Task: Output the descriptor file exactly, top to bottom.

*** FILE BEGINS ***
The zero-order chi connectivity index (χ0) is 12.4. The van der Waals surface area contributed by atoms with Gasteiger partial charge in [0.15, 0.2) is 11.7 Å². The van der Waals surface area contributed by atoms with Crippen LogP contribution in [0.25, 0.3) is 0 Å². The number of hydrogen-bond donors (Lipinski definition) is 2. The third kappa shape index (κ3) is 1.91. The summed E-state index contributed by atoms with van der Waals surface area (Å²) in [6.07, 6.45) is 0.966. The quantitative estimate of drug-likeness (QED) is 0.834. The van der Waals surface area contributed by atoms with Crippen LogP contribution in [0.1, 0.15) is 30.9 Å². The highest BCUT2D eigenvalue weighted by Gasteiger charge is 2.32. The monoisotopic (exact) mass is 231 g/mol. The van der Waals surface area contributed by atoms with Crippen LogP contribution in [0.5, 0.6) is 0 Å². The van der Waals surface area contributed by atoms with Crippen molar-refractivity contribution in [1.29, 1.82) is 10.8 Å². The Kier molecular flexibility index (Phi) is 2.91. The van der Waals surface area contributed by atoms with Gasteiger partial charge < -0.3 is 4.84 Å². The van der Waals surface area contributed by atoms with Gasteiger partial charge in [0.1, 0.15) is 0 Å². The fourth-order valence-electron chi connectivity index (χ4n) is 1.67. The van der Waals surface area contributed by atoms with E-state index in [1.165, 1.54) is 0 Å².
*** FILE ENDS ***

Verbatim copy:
The zero-order chi connectivity index (χ0) is 12.4. The van der Waals surface area contributed by atoms with Gasteiger partial charge in [0.15, 0.2) is 11.7 Å². The van der Waals surface area contributed by atoms with Crippen LogP contribution in [0.25, 0.3) is 0 Å². The number of hydrogen-bond donors (Lipinski definition) is 2. The third kappa shape index (κ3) is 1.91. The summed E-state index contributed by atoms with van der Waals surface area (Å²) in [6.07, 6.45) is 0.966. The quantitative estimate of drug-likeness (QED) is 0.834. The van der Waals surface area contributed by atoms with Crippen LogP contribution in [0.1, 0.15) is 30.9 Å². The highest BCUT2D eigenvalue weighted by Gasteiger charge is 2.32. The monoisotopic (exact) mass is 231 g/mol. The van der Waals surface area contributed by atoms with Crippen LogP contribution in [0.5, 0.6) is 0 Å². The van der Waals surface area contributed by atoms with Crippen molar-refractivity contribution in [1.29, 1.82) is 10.8 Å². The Kier molecular flexibility index (Phi) is 2.91. The van der Waals surface area contributed by atoms with Gasteiger partial charge < -0.3 is 4.84 Å². The van der Waals surface area contributed by atoms with Gasteiger partial charge in [0.1, 0.15) is 0 Å². The fourth-order valence-electron chi connectivity index (χ4n) is 1.67. The van der Waals surface area contributed by atoms with E-state index in [1.165, 1.54) is 0 Å².